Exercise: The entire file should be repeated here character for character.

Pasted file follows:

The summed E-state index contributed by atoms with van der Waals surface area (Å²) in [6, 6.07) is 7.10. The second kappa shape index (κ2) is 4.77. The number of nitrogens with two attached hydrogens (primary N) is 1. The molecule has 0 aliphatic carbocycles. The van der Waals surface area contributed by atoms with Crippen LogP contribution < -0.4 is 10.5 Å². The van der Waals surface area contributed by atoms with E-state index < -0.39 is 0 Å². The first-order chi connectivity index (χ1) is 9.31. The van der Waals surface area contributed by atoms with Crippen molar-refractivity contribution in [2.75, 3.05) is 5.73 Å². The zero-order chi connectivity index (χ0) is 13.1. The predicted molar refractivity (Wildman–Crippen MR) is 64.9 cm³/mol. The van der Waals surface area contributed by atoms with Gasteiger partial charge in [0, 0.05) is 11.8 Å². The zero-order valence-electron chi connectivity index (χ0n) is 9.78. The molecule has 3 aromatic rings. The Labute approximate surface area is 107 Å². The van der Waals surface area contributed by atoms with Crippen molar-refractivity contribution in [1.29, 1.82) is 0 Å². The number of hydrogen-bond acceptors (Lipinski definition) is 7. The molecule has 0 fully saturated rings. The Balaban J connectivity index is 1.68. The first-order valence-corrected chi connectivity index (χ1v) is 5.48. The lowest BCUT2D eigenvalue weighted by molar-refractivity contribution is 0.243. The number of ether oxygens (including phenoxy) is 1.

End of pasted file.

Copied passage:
The summed E-state index contributed by atoms with van der Waals surface area (Å²) in [6, 6.07) is 7.10. The second kappa shape index (κ2) is 4.77. The number of nitrogens with two attached hydrogens (primary N) is 1. The molecule has 0 aliphatic carbocycles. The van der Waals surface area contributed by atoms with Crippen LogP contribution < -0.4 is 10.5 Å². The van der Waals surface area contributed by atoms with E-state index < -0.39 is 0 Å². The first-order chi connectivity index (χ1) is 9.31. The van der Waals surface area contributed by atoms with Crippen molar-refractivity contribution in [2.75, 3.05) is 5.73 Å². The zero-order chi connectivity index (χ0) is 13.1. The predicted molar refractivity (Wildman–Crippen MR) is 64.9 cm³/mol. The van der Waals surface area contributed by atoms with Gasteiger partial charge in [0, 0.05) is 11.8 Å². The zero-order valence-electron chi connectivity index (χ0n) is 9.78. The molecule has 3 aromatic rings. The Labute approximate surface area is 107 Å². The van der Waals surface area contributed by atoms with Crippen molar-refractivity contribution in [1.29, 1.82) is 0 Å². The number of hydrogen-bond acceptors (Lipinski definition) is 7. The molecule has 0 fully saturated rings. The Balaban J connectivity index is 1.68. The first-order valence-corrected chi connectivity index (χ1v) is 5.48. The lowest BCUT2D eigenvalue weighted by molar-refractivity contribution is 0.243. The number of ether oxygens (including phenoxy) is 1.